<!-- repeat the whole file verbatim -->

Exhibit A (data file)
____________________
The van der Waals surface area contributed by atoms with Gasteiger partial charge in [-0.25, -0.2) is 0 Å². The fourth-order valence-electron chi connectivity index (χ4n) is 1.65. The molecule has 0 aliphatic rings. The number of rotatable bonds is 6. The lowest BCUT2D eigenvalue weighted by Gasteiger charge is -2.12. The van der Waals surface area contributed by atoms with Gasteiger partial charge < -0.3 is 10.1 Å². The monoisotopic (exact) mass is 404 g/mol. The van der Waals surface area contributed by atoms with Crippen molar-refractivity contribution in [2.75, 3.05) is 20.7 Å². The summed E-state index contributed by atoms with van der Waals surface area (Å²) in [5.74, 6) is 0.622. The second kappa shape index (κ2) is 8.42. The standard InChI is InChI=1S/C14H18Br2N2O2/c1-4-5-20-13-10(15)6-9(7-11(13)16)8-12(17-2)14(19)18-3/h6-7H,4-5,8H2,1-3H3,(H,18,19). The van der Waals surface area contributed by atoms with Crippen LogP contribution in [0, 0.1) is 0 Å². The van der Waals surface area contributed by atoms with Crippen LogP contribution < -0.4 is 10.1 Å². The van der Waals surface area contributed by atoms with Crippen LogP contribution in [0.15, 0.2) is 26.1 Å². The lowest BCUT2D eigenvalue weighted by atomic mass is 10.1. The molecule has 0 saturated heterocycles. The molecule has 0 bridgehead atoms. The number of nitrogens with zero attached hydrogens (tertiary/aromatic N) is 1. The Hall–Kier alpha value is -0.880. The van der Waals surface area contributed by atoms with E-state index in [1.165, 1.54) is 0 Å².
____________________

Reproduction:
The van der Waals surface area contributed by atoms with Gasteiger partial charge in [-0.25, -0.2) is 0 Å². The fourth-order valence-electron chi connectivity index (χ4n) is 1.65. The molecule has 0 aliphatic rings. The number of rotatable bonds is 6. The lowest BCUT2D eigenvalue weighted by Gasteiger charge is -2.12. The van der Waals surface area contributed by atoms with Gasteiger partial charge < -0.3 is 10.1 Å². The monoisotopic (exact) mass is 404 g/mol. The van der Waals surface area contributed by atoms with Crippen molar-refractivity contribution in [2.75, 3.05) is 20.7 Å². The summed E-state index contributed by atoms with van der Waals surface area (Å²) in [5.74, 6) is 0.622. The second kappa shape index (κ2) is 8.42. The standard InChI is InChI=1S/C14H18Br2N2O2/c1-4-5-20-13-10(15)6-9(7-11(13)16)8-12(17-2)14(19)18-3/h6-7H,4-5,8H2,1-3H3,(H,18,19). The van der Waals surface area contributed by atoms with Crippen LogP contribution in [0, 0.1) is 0 Å². The van der Waals surface area contributed by atoms with Crippen LogP contribution < -0.4 is 10.1 Å². The van der Waals surface area contributed by atoms with Crippen LogP contribution in [0.15, 0.2) is 26.1 Å². The lowest BCUT2D eigenvalue weighted by atomic mass is 10.1. The molecule has 0 saturated heterocycles. The molecule has 0 bridgehead atoms. The number of nitrogens with zero attached hydrogens (tertiary/aromatic N) is 1. The Hall–Kier alpha value is -0.880. The van der Waals surface area contributed by atoms with E-state index in [1.165, 1.54) is 0 Å².